Justin Thomas fought through a five-player logjam on Sunday at Quail Hollow, winning the PGA Championship in epic fashion.
When you see a player win three times by the end of January, the word “struggle” isn’t always the first thing that comes to mind. However, by the middle of March, Justin Thomas felt like something of an afterthought. Displaced by the likes of Dustin Johnson, then Sergio Garcia and Jordan Spieth, Thomas has always had the game to win, but never did seal the deal on the biggest stage.
That won’t be the case anymore. Battling a course at Quail Hollow that could best be described as “punishing”, Thomas put together a magnificent final round to win the 2017 PGA Championship.
It was anything but easy, though. Thomas started his day two shots behind 54-hole leader Kevin Kisner. Partnered with Hideki Matsuyama in the penultimate pairing, Thomas opened with two bogeys and a birdie in his first three holes.
However, Kisner’s par streak came to an end on the seventh hole, just as Thomas started to heat up. Thomas made three birdies in a four-hole stretch, and suddenly a tournament that had been lacking in excitement had it in droves.
It wasn’t just a two-man race, of course. Thomas and Kisner were joined by a host of others down the stretch. Rickie Fowler, Patrick Reed and Louis Oosthuizen made some inspired runs. At one point, there was a five-way tie atop the leaderboard, with Thomas and Kisner joined by Matsuyama, Chris Stroud and a surging Francesco Molinari.
As challengers fell off, though, Thomas seized the moment.
Justin Thomas separated himself from the pack
This week was supposed to be about Jordan Spieth completing the career Grand Slam. Or Rickie Fowler winning his first major at the course where he won his first tournament. Or Rory McIlroy getting back into major shape. People may have forgotten about just how good Thomas really is.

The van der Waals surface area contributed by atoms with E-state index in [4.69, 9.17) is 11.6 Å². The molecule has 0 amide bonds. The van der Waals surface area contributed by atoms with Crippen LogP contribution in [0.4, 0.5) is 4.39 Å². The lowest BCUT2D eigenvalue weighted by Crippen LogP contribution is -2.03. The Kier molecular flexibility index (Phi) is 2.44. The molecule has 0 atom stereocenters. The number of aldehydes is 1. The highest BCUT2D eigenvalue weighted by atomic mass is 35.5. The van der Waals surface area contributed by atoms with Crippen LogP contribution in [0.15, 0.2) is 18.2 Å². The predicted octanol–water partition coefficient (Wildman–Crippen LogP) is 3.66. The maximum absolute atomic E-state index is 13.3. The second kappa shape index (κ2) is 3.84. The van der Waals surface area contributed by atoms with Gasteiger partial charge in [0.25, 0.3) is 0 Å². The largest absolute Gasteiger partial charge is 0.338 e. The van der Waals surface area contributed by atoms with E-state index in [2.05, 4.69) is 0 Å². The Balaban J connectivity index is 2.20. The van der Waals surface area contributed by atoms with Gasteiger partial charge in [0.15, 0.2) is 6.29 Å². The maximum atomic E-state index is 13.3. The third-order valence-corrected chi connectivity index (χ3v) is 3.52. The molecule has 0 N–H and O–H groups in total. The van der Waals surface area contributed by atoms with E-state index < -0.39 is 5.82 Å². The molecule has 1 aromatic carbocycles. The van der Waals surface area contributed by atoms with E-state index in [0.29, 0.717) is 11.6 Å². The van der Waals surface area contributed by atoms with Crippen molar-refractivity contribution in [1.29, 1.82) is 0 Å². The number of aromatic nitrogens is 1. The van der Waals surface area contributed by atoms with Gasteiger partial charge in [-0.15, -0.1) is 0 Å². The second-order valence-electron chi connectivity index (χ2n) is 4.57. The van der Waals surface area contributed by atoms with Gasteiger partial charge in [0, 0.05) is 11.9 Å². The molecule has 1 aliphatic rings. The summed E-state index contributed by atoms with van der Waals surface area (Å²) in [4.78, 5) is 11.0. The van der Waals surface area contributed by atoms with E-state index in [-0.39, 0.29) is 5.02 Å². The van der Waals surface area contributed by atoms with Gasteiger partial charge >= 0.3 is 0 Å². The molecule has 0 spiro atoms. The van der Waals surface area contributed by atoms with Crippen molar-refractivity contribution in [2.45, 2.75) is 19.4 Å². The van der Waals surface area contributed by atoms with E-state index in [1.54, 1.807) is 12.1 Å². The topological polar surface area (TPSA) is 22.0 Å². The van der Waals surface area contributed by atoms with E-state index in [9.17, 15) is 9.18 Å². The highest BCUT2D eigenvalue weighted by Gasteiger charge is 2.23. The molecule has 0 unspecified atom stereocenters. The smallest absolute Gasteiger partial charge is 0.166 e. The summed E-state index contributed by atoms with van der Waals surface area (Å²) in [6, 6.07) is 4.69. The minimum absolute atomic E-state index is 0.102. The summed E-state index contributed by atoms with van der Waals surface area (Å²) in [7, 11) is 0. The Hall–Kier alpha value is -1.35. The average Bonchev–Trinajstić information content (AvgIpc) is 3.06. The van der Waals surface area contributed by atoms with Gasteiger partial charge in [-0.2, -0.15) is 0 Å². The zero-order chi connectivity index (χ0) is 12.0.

That won’t happen again anytime soon.
You could see the pressure building in the contenders down the stretch. Kevin Kisner made three
bogeys and a double on the back nine Sunday. Matsuyama, who had struck the ball so well in his runaway win at Firestone last week, suddenly started missing left and right. Reed and Fowler simply ran out of time.
We’ve seen it time and time again. So many times on a major stage, it comes down to a little bit of luck, and a whole lot of poise. You can break it down to two holes, really.
On the par-5 10th, Thomas channeled a little bit of Tiger Woods magic, as hid birdie putt held on the left edge of the cup for ten full seconds before mercifully dropping in.
Then, on the par-3 13th, Thomas pulled his tee shot into the left rough, some 40 feet from the cup. Then, this happened.
That hole-out brought him to -8, and put the rest of the field on notice. They would either need to step up, or step aside.
Thomas maintained the pace, playing smart but aggressive golf on the back nine. As he walked up to the 18th green, even a closing bogey couldn’t stop the momentum. As his family, Spieth and Fowler watched in the gallery, Thomas finally realized his full potential.
He is now, and will always be, a major champion.
What’s next for the newest major champion? Can he carry this momentum into the FedEx Cup Playoffs, and beyond?